Knowing the difference between asset protection and estate planning is the first step when it comes to protecting your property for yourself and future generations.
The logistics can feel overwhelming and confusing at first, but don’t worry. Here’s a breakdown of the differences:
Asset protection is fairly self-explanatory. It aims to find ways to proactively protect assets. Financial planning and estate planning result in asset protection. Once you have integrated your financial goals with your estate planning goals and positioned or repositioned your assets to be protected from creditors, you will have a comprehensive asset protection plan in place.
Estate planning determines how assets are cared for and protected when an individual can no they pass away.
Here’s everything you need to know about how estate planning is a vital component of asset protection.
Why Estate Planning Matters
Estate planning covers a range of topics relating to plans for the end of a person’s life and after.
The most commonly known part of an estate plan is a person’s last will and testament. This document makes your final wishes clear about how you want property distributed or managed after death, ensures any remaining debts are properly cleared, can be used to create a trust, names who will care for minor children, and more.
However, estate planning is much more than just a will, and by using the full spectrum of estate planning tools available to you, you can ensure that your loved ones are well cared for and your property is well managed and protected from depletion by unnecessary fees and costs.
Estate Planning Provides Protection During Your Lifetime
It’s important to recognize that estate planning isn’t designed solely for after someone is deceased. A well-drafted estate plan provides for a person’s inability to manage their affairs during their life, whether temporarily or more long-term.
This is accomplished by including a power of attorney, giving a chosen person- probably a loved one or intimate friend – the right to act, as your Attorney in Fact, on your behalf when it comes to financial decisions. A power of attorney protects you from having a court-appointed conservator, reduces administrative fees, unnecessary delay, and needless litigation.
Your Power of Attorney can be as specific or broad as the you want. For example: The role can begin immediately or designate a specific time or period, depending on the individual’s desire.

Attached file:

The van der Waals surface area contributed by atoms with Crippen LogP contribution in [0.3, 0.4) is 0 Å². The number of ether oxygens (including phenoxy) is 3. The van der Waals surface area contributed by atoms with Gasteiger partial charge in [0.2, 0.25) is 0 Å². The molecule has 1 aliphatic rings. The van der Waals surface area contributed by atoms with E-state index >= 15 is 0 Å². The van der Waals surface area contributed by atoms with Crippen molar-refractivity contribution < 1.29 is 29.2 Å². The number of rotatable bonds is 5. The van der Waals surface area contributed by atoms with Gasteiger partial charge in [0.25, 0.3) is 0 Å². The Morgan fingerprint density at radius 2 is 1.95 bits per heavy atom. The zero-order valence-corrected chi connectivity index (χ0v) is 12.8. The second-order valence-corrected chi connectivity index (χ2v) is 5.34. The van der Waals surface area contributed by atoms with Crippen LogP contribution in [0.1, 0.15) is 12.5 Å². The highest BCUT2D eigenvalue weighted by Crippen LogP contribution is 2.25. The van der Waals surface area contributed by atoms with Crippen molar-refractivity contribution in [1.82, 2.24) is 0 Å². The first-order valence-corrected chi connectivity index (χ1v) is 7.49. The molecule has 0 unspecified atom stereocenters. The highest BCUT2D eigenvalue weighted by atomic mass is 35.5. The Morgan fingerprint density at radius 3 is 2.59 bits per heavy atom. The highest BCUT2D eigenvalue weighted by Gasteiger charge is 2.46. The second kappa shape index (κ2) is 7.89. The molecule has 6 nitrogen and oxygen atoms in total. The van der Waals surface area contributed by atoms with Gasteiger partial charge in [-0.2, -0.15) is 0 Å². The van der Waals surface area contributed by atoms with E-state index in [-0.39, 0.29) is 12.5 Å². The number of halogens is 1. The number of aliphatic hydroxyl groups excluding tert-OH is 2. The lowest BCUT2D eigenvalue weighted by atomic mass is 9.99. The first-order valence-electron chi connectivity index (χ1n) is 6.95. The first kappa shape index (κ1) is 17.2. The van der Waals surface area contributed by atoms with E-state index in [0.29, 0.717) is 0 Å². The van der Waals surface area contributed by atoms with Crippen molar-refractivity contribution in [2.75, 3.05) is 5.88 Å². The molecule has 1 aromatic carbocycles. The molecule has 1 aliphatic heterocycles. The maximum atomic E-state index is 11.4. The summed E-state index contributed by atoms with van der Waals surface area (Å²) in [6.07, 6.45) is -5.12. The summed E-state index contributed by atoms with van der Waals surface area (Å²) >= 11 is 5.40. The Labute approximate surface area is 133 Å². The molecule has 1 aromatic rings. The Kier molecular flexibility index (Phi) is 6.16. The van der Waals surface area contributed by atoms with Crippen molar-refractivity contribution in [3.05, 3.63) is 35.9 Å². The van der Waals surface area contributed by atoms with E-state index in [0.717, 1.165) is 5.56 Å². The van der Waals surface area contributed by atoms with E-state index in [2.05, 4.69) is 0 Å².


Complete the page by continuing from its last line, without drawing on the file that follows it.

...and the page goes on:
A second necessary document in a well-drafted estate plan is a Health Care Proxy. A Health Care Proxy names the person of your choosing, who will make health care decisions on your behalf, should you be unable to do so. Having a document that clearly designates a Health Care Agent, prevents unnecessary delays in your care, ensures that your health care wishes are followed, and removes the requirement of a court-appointed guardian.
When Trusts Are Incorporated Into Estate Planning
Trusts, are containers which hold your assets for your benefit and/or for others that you name as beneficiaries, according to detailed instructions dictated by you, the person who created the trust. Here are the most common types of trusts:
- Special needs trusts (allows for a person to receive an inheritance without jeopardizing their governmental SSDI benefits)
- Revocable Trusts (for asset management during your lifetime, avoidance of probate, reduction of taxes).
- Realty Trusts (for managing property and protection from liability from creditors – often used by landlords to reduce personal liability associated with rental property)
- Medicaid Trusts (protects your assets from depletion by a nursing home)
- Charitable Trusts (gives all or a portion of its assets to charity, allowing you to reduce your estate’s tax liability).
Trusts provide detailed asset management during your life and after. They can protect assets from being dissipated by careless beneficiaries, lost through divorce, and ensure that your assets that you grew over your lifetime, benefit your children and even their children for years to come.
The Benefits of Asset Protection
Asset protection is not just about protecting your assets from creditors or relegated only to the wealthy. Asset protection, in its simplest form, is any method used to protect your hard-earned wealth from loss and dissipation due to life’s many uncertainties. Asset protection is for everyone.
So why is asset protection so important? After all, what belongs to you will always belong to you, right? Well, in some cases, it’s a little more complicated than that.
Asset protection strategies help keep assets from being absorbed or taken by others by protecting yourself and loved ones from creditors or financial complications due to divorce. Asset protection plans can help protect homes, business interests, funds and more. It’s a way to give stability in an often-unstable world. With a solid estate plan in place, you and your family will be able to handle the unexpected with ease, decorum, in a timely manner, and according to your wishes.
For example, in the unfortunate case a divorce happens to one of your children down the road, a well-drafted trust can prevent your child’s inheritance from being given to an unfaithful former spouse. Or, if you own your own business and suddenly fall ill, with the right documents, your business can be properly managed and protected in your absence while you recover.
Protect your property now – and later – with asset protection and estate planning strategies. Contact the experts at SLN Law today to get started!